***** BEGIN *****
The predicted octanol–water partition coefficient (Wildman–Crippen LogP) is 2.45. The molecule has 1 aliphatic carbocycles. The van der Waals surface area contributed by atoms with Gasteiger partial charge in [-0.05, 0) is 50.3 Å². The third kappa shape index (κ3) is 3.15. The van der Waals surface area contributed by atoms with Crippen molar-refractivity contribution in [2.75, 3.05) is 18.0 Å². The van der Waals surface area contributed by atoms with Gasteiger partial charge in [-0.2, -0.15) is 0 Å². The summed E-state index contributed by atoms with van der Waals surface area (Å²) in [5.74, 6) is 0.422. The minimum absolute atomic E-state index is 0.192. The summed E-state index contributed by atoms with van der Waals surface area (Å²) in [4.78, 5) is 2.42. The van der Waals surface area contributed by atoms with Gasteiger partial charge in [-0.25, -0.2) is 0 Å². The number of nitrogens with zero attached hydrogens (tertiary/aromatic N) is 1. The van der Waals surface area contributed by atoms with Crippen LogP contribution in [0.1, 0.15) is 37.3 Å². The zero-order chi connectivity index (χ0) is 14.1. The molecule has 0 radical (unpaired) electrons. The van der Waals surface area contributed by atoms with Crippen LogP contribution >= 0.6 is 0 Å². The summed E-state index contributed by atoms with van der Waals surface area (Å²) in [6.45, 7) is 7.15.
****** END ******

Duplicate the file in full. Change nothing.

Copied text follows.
The predicted octanol–water partition coefficient (Wildman–Crippen LogP) is 2.45. The molecule has 1 aliphatic carbocycles. The van der Waals surface area contributed by atoms with Gasteiger partial charge in [-0.05, 0) is 50.3 Å². The third kappa shape index (κ3) is 3.15. The van der Waals surface area contributed by atoms with Crippen molar-refractivity contribution in [2.75, 3.05) is 18.0 Å². The van der Waals surface area contributed by atoms with Gasteiger partial charge in [-0.2, -0.15) is 0 Å². The summed E-state index contributed by atoms with van der Waals surface area (Å²) in [5.74, 6) is 0.422. The minimum absolute atomic E-state index is 0.192. The summed E-state index contributed by atoms with van der Waals surface area (Å²) in [4.78, 5) is 2.42. The van der Waals surface area contributed by atoms with Gasteiger partial charge in [-0.25, -0.2) is 0 Å². The number of nitrogens with zero attached hydrogens (tertiary/aromatic N) is 1. The van der Waals surface area contributed by atoms with Crippen LogP contribution in [0.1, 0.15) is 37.3 Å². The zero-order chi connectivity index (χ0) is 14.1. The molecule has 0 radical (unpaired) electrons. The van der Waals surface area contributed by atoms with Crippen LogP contribution >= 0.6 is 0 Å². The summed E-state index contributed by atoms with van der Waals surface area (Å²) in [6.45, 7) is 7.15.